Given Taiwan’s economic importance, and its role in the WTO and other international trade and investment agreements, it makes no sense to exclude it from the New York Convention. That exclusion undermines the objectives of both the Convention and international law more generally – by inhibiting international trade and investment and undermining the rule of law in international affairs.
Excluding Taiwan from the Convention is also anomalous. Put simply, how does it make sense, in today’s world, for states like Afghanistan, Syria, Venezuela, Iran and Belarus to be parties to the Convention, and part of the international legal framework for commercial arbitration, but Taiwan not to be? Why does it make sense for Sao Tome, Andorra, and Cape Verde to be parties to the Convention, but Taiwan not to be? How is it that North Korea, Yemen, Chad and Somaliland would be able to accede to the Convention, as treaty partners with the United States, the EU and Japan, but Taiwan cannot? The simple answer is that it makes no sense to exclude Taiwan from the Convention, while doing so injures not only Taiwanese businesses, but also companies in the United States, the EU, Japan, Korea and elsewhere.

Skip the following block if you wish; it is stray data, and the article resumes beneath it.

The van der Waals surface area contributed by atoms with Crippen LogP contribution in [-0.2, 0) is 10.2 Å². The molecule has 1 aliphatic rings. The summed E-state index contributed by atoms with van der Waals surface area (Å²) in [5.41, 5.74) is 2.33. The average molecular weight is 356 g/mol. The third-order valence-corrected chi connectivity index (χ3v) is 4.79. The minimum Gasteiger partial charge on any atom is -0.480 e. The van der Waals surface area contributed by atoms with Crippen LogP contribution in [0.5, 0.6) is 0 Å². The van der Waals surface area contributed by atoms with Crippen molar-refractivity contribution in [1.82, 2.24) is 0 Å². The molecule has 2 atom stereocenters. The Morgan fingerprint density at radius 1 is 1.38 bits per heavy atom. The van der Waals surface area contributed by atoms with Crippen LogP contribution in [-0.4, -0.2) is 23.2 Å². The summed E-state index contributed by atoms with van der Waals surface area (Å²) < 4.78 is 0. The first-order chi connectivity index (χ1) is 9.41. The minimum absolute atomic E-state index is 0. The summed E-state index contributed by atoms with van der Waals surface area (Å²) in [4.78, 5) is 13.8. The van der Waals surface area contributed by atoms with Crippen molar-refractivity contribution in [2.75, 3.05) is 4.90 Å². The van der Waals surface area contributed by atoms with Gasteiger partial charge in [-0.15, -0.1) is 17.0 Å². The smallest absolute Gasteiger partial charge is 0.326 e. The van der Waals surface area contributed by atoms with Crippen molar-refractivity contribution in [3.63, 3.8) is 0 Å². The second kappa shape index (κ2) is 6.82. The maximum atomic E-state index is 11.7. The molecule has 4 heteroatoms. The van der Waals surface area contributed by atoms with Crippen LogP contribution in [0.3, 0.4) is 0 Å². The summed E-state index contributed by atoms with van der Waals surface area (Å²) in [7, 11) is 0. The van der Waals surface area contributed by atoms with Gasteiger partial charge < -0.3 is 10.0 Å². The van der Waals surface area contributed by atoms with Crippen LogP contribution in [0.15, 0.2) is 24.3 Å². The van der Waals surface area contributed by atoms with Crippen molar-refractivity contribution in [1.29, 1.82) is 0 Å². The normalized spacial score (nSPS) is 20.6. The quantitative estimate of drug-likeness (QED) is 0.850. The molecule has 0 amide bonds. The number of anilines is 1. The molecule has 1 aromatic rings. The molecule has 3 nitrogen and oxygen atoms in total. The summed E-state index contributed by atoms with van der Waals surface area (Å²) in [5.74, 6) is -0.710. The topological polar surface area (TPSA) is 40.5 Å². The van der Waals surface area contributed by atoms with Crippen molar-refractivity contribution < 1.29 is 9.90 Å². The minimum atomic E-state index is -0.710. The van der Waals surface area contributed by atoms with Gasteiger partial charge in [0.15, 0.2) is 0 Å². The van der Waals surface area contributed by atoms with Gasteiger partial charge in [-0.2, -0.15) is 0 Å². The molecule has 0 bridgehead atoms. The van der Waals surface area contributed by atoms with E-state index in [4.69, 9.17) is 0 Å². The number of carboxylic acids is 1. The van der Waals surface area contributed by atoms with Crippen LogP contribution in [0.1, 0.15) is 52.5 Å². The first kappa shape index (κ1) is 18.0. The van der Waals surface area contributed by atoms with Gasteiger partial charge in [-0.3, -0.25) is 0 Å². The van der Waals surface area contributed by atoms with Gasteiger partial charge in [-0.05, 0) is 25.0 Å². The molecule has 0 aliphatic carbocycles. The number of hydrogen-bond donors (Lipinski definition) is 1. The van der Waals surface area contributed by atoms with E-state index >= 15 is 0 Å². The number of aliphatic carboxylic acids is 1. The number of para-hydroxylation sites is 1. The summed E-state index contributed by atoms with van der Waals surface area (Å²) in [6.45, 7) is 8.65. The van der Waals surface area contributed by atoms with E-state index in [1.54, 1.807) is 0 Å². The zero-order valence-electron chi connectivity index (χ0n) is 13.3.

There are ready means for remedying the current status (or lack of status) of Taiwan in the international legal regime for resolving cross-border commercial disputes. These remedies are capable of easy, uncomplicated implementation and should raise no legitimate political concerns – either in the United States, Europe or elsewhere, including China.
Three remedies should be considered on the international level: (a) an amendment to the New York Convention, (b) the adoption of a new treaty – with a reach aspiring to that of the Convention’s 171 current jurisdictions – that would provide for reciprocal recognition and enforcement of international arbitration agreements and arbitral awards involving Taiwan and (c) a series of smaller-scale bilateral and multilateral trade agreements to the same effect. Each of these types of international agreement is fully compatible with international law (and not dissimilar from either Taiwan’s participation in the WTO or its 40 or so investment protection agreements with countries around the world); each of these types of international agreement would also remedy the current, irrational exclusion of Taiwan from the Convention.